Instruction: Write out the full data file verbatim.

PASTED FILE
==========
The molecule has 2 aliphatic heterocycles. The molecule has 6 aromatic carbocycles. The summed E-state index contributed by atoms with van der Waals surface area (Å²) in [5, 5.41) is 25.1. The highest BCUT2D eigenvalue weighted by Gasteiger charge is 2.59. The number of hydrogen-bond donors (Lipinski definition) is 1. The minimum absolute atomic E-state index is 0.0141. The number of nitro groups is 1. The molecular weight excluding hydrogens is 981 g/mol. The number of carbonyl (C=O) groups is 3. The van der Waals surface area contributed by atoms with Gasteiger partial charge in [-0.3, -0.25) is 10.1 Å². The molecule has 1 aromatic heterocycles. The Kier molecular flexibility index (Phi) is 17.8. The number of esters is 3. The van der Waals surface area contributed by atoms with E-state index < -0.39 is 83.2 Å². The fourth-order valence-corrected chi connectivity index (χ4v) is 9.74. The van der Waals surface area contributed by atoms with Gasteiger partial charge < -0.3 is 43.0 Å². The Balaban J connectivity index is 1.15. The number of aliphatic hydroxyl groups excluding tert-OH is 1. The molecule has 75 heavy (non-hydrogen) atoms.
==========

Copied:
The molecule has 2 aliphatic heterocycles. The molecule has 6 aromatic carbocycles. The summed E-state index contributed by atoms with van der Waals surface area (Å²) in [5, 5.41) is 25.1. The highest BCUT2D eigenvalue weighted by Gasteiger charge is 2.59. The number of hydrogen-bond donors (Lipinski definition) is 1. The minimum absolute atomic E-state index is 0.0141. The number of nitro groups is 1. The molecular weight excluding hydrogens is 981 g/mol. The number of carbonyl (C=O) groups is 3. The van der Waals surface area contributed by atoms with Gasteiger partial charge in [-0.3, -0.25) is 10.1 Å². The molecule has 1 aromatic heterocycles. The Kier molecular flexibility index (Phi) is 17.8. The number of esters is 3. The van der Waals surface area contributed by atoms with E-state index < -0.39 is 83.2 Å². The fourth-order valence-corrected chi connectivity index (χ4v) is 9.74. The van der Waals surface area contributed by atoms with Gasteiger partial charge < -0.3 is 43.0 Å². The Balaban J connectivity index is 1.15. The number of aliphatic hydroxyl groups excluding tert-OH is 1. The molecule has 75 heavy (non-hydrogen) atoms.